Study links fast food consumption to infertility

09 May 2018 08:25

A recent study suggests that women with a high weekly fast food consumption are more likely to have trouble conceiving.

A recent study suggests that women with a high weekly fast food consumption are more likely to have trouble conceiving.

A recent study suggests that women with a high weekly fast food consumption and who don't eat enough fruit are more likely to have trouble conceiving.

A survey carried out for Human Reproduction found that women who consume fast food four or more times per week take a month longer on average to conceive than those who rarely or never eat it.

Experts concluded that a good diet can help boost chances of conceiving.

Food survey

As part of the survey, 5,598 women from the UK, New Zealand and Australia had to report on what types of food they ate in the month leading up to the conception of their first child.

They were questioned again when they were between 11 and 14 weeks pregnant on how often they were consuming fruits, vegetables, fish, and deep-fried foods such as burgers or chips.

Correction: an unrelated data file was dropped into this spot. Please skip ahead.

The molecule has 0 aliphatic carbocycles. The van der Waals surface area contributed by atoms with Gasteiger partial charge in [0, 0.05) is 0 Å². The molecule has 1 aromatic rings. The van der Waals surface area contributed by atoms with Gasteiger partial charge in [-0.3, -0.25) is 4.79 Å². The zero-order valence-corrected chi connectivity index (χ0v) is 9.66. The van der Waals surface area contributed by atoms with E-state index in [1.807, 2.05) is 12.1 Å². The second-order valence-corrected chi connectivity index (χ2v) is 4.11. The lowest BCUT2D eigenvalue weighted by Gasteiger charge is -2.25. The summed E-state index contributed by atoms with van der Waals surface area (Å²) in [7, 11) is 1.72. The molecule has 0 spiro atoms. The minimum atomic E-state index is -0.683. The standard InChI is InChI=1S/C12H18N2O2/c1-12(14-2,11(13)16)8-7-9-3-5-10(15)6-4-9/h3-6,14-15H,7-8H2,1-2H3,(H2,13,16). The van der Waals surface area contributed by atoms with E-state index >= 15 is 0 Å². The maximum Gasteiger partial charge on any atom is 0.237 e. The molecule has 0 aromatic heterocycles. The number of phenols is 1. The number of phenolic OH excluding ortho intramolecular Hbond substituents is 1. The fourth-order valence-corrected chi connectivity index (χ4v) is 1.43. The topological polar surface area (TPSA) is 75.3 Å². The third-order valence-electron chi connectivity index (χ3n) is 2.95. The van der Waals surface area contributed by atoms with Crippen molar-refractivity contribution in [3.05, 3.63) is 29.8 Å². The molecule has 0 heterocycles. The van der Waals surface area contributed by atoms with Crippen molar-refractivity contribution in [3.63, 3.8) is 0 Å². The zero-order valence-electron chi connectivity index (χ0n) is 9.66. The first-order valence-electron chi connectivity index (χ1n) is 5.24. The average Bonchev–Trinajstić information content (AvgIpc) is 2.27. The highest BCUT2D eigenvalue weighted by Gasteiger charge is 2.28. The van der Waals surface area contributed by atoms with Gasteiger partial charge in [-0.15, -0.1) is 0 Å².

The researchers found that women who ate fruit less than three times per month took more than a month longer than those who ate it up to three times a day to conceive.

Women with the lowest consumption of fruit were 12% less likely to conceive within the year, researchers added.

Perhaps surprisingly, the research found no link between fertility and the amount of leafy green vegetables or fish consumed.

Study limitations

The study, led by Prof Claire Roberts from the University of Adelaide, Australia, had various limitations, including the fact it relied on women remembering what they had eaten the week before conceiving.

The fathers' diets were not analysed, and, despite it being a large study, only a limited range of food types were included.

Couples were not included if the father was being treated for infertility.

Prof Roberts said: "These findings show that eating a good quality diet that includes fruit and minimising fast food consumption improves fertility and reduces the time it takes to get pregnant."

Dr Gino Pecoraro, a senior Lecturer at the University of Queensland, who was not involved in the research, agreed.

He said: "Generally, the study does support what most health professionals would intuitively believe - having a healthy diet is good for couples trying to conceive."

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